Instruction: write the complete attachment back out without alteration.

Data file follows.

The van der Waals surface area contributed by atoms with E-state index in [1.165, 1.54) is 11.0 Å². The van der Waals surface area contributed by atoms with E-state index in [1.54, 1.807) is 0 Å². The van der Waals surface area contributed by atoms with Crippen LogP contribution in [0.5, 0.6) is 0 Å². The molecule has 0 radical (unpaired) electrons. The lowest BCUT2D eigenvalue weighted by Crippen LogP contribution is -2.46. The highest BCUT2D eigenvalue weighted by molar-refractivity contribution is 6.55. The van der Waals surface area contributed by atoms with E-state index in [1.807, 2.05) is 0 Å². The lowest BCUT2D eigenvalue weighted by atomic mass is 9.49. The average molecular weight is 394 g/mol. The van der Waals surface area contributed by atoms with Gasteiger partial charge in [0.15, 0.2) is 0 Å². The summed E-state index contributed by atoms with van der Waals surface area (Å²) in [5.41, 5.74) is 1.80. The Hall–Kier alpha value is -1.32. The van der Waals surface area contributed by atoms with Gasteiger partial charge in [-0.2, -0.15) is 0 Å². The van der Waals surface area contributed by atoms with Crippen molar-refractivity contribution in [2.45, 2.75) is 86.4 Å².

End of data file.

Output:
The van der Waals surface area contributed by atoms with E-state index in [1.165, 1.54) is 11.0 Å². The van der Waals surface area contributed by atoms with E-state index in [1.54, 1.807) is 0 Å². The van der Waals surface area contributed by atoms with Crippen LogP contribution in [0.5, 0.6) is 0 Å². The molecule has 0 radical (unpaired) electrons. The lowest BCUT2D eigenvalue weighted by Crippen LogP contribution is -2.46. The highest BCUT2D eigenvalue weighted by molar-refractivity contribution is 6.55. The van der Waals surface area contributed by atoms with E-state index in [1.807, 2.05) is 0 Å². The lowest BCUT2D eigenvalue weighted by atomic mass is 9.49. The average molecular weight is 394 g/mol. The van der Waals surface area contributed by atoms with Gasteiger partial charge in [0.15, 0.2) is 0 Å². The summed E-state index contributed by atoms with van der Waals surface area (Å²) in [5.41, 5.74) is 1.80. The Hall–Kier alpha value is -1.32. The van der Waals surface area contributed by atoms with Gasteiger partial charge in [-0.2, -0.15) is 0 Å². The van der Waals surface area contributed by atoms with Crippen molar-refractivity contribution in [2.45, 2.75) is 86.4 Å².